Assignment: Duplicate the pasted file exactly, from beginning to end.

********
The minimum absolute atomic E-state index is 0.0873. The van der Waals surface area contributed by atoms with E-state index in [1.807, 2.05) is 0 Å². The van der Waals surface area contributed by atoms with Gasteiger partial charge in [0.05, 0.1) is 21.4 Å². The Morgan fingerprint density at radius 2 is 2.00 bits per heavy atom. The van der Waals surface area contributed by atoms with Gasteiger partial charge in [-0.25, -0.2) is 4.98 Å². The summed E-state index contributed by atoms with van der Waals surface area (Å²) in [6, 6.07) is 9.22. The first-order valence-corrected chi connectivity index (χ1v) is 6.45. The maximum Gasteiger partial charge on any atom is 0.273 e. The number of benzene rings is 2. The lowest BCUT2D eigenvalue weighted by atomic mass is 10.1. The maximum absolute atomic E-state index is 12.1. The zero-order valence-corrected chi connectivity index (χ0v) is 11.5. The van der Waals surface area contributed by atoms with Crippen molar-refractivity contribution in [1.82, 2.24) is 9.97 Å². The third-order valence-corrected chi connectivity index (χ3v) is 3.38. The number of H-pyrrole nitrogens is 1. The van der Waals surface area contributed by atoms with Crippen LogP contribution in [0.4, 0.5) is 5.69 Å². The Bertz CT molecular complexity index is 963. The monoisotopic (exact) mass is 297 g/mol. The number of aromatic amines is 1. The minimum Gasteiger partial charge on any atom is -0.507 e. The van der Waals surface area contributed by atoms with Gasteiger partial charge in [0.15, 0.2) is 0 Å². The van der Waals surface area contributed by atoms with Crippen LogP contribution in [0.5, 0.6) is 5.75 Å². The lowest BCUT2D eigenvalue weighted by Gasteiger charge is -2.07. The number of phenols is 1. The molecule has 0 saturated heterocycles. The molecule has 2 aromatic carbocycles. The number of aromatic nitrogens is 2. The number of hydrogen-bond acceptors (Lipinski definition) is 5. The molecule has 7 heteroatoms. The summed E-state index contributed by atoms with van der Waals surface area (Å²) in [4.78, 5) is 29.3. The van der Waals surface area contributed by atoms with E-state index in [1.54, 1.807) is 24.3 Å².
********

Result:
The minimum absolute atomic E-state index is 0.0873. The van der Waals surface area contributed by atoms with E-state index in [1.807, 2.05) is 0 Å². The van der Waals surface area contributed by atoms with Gasteiger partial charge in [0.05, 0.1) is 21.4 Å². The Morgan fingerprint density at radius 2 is 2.00 bits per heavy atom. The van der Waals surface area contributed by atoms with Gasteiger partial charge in [-0.25, -0.2) is 4.98 Å². The summed E-state index contributed by atoms with van der Waals surface area (Å²) in [6, 6.07) is 9.22. The first-order valence-corrected chi connectivity index (χ1v) is 6.45. The maximum Gasteiger partial charge on any atom is 0.273 e. The number of benzene rings is 2. The lowest BCUT2D eigenvalue weighted by atomic mass is 10.1. The maximum absolute atomic E-state index is 12.1. The zero-order valence-corrected chi connectivity index (χ0v) is 11.5. The van der Waals surface area contributed by atoms with Crippen molar-refractivity contribution in [1.82, 2.24) is 9.97 Å². The third-order valence-corrected chi connectivity index (χ3v) is 3.38. The number of H-pyrrole nitrogens is 1. The van der Waals surface area contributed by atoms with Crippen LogP contribution in [0.4, 0.5) is 5.69 Å². The Bertz CT molecular complexity index is 963. The monoisotopic (exact) mass is 297 g/mol. The number of aromatic amines is 1. The minimum Gasteiger partial charge on any atom is -0.507 e. The van der Waals surface area contributed by atoms with Gasteiger partial charge in [0.15, 0.2) is 0 Å². The van der Waals surface area contributed by atoms with Crippen LogP contribution in [0.5, 0.6) is 5.75 Å². The lowest BCUT2D eigenvalue weighted by Gasteiger charge is -2.07. The number of phenols is 1. The molecule has 0 saturated heterocycles. The molecule has 2 aromatic carbocycles. The number of aromatic nitrogens is 2. The number of hydrogen-bond acceptors (Lipinski definition) is 5. The molecule has 7 heteroatoms. The summed E-state index contributed by atoms with van der Waals surface area (Å²) in [4.78, 5) is 29.3. The van der Waals surface area contributed by atoms with E-state index in [1.54, 1.807) is 24.3 Å².